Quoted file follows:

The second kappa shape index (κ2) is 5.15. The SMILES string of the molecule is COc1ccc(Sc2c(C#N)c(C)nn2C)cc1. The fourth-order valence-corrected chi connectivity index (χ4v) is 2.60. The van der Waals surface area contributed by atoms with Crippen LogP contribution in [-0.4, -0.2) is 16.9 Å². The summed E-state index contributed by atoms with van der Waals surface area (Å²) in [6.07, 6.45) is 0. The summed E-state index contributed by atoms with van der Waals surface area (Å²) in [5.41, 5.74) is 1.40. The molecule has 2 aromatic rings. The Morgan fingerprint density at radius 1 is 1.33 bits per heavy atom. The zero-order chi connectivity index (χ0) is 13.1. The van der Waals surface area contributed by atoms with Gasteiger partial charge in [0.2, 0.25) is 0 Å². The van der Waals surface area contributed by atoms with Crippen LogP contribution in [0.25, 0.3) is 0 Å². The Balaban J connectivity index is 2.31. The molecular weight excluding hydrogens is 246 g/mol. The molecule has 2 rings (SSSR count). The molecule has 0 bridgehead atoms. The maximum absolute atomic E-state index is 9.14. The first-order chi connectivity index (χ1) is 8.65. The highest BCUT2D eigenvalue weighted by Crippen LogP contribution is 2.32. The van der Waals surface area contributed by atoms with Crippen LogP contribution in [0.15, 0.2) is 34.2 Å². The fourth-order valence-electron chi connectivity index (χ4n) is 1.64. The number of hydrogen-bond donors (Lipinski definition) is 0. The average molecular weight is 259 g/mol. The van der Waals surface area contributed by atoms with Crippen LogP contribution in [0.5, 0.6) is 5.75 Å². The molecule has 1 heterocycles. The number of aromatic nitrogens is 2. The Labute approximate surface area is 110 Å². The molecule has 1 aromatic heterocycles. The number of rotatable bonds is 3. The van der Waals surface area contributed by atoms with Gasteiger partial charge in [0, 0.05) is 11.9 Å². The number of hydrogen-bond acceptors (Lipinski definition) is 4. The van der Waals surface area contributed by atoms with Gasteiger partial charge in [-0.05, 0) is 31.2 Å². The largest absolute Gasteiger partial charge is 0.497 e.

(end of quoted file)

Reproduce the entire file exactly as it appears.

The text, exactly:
The second kappa shape index (κ2) is 5.15. The SMILES string of the molecule is COc1ccc(Sc2c(C#N)c(C)nn2C)cc1. The fourth-order valence-corrected chi connectivity index (χ4v) is 2.60. The van der Waals surface area contributed by atoms with Crippen LogP contribution in [-0.4, -0.2) is 16.9 Å². The summed E-state index contributed by atoms with van der Waals surface area (Å²) in [6.07, 6.45) is 0. The summed E-state index contributed by atoms with van der Waals surface area (Å²) in [5.41, 5.74) is 1.40. The molecule has 2 aromatic rings. The Morgan fingerprint density at radius 1 is 1.33 bits per heavy atom. The zero-order chi connectivity index (χ0) is 13.1. The van der Waals surface area contributed by atoms with Gasteiger partial charge in [0.2, 0.25) is 0 Å². The van der Waals surface area contributed by atoms with Crippen LogP contribution in [0.25, 0.3) is 0 Å². The Balaban J connectivity index is 2.31. The molecular weight excluding hydrogens is 246 g/mol. The molecule has 2 rings (SSSR count). The molecule has 0 bridgehead atoms. The maximum absolute atomic E-state index is 9.14. The first-order chi connectivity index (χ1) is 8.65. The highest BCUT2D eigenvalue weighted by Crippen LogP contribution is 2.32. The van der Waals surface area contributed by atoms with Crippen LogP contribution in [0.15, 0.2) is 34.2 Å². The fourth-order valence-electron chi connectivity index (χ4n) is 1.64. The number of hydrogen-bond donors (Lipinski definition) is 0. The average molecular weight is 259 g/mol. The van der Waals surface area contributed by atoms with Crippen LogP contribution in [0.5, 0.6) is 5.75 Å². The molecule has 1 heterocycles. The number of aromatic nitrogens is 2. The Labute approximate surface area is 110 Å². The molecule has 1 aromatic heterocycles. The number of rotatable bonds is 3. The van der Waals surface area contributed by atoms with Gasteiger partial charge in [0, 0.05) is 11.9 Å². The number of hydrogen-bond acceptors (Lipinski definition) is 4. The van der Waals surface area contributed by atoms with Gasteiger partial charge in [-0.05, 0) is 31.2 Å². The largest absolute Gasteiger partial charge is 0.497 e.